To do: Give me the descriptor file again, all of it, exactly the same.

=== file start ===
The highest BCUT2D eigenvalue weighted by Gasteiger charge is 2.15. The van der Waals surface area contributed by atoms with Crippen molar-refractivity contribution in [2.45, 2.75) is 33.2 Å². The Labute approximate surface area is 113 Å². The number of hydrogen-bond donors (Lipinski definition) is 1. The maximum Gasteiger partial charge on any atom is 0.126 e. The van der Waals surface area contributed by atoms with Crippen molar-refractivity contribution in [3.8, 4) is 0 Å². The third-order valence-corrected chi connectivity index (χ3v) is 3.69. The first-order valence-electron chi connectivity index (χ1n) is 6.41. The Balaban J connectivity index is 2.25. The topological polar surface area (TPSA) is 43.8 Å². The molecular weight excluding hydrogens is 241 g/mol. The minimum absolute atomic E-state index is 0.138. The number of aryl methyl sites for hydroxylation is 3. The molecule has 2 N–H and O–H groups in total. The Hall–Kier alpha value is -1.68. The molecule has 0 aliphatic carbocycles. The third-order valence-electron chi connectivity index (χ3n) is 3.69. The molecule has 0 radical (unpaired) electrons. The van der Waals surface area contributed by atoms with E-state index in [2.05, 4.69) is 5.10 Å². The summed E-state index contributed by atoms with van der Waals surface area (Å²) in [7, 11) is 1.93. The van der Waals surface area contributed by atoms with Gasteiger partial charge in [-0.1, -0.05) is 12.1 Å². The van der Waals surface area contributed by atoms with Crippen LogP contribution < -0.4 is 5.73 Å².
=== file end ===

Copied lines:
The highest BCUT2D eigenvalue weighted by Gasteiger charge is 2.15. The van der Waals surface area contributed by atoms with Crippen molar-refractivity contribution in [2.45, 2.75) is 33.2 Å². The Labute approximate surface area is 113 Å². The number of hydrogen-bond donors (Lipinski definition) is 1. The maximum Gasteiger partial charge on any atom is 0.126 e. The van der Waals surface area contributed by atoms with Crippen molar-refractivity contribution in [3.8, 4) is 0 Å². The third-order valence-corrected chi connectivity index (χ3v) is 3.69. The first-order valence-electron chi connectivity index (χ1n) is 6.41. The Balaban J connectivity index is 2.25. The topological polar surface area (TPSA) is 43.8 Å². The molecular weight excluding hydrogens is 241 g/mol. The minimum absolute atomic E-state index is 0.138. The number of aryl methyl sites for hydroxylation is 3. The molecule has 2 N–H and O–H groups in total. The Hall–Kier alpha value is -1.68. The molecule has 0 aliphatic carbocycles. The third-order valence-electron chi connectivity index (χ3n) is 3.69. The molecule has 0 radical (unpaired) electrons. The van der Waals surface area contributed by atoms with E-state index in [2.05, 4.69) is 5.10 Å². The summed E-state index contributed by atoms with van der Waals surface area (Å²) in [7, 11) is 1.93. The van der Waals surface area contributed by atoms with Gasteiger partial charge in [-0.1, -0.05) is 12.1 Å². The van der Waals surface area contributed by atoms with Crippen LogP contribution < -0.4 is 5.73 Å².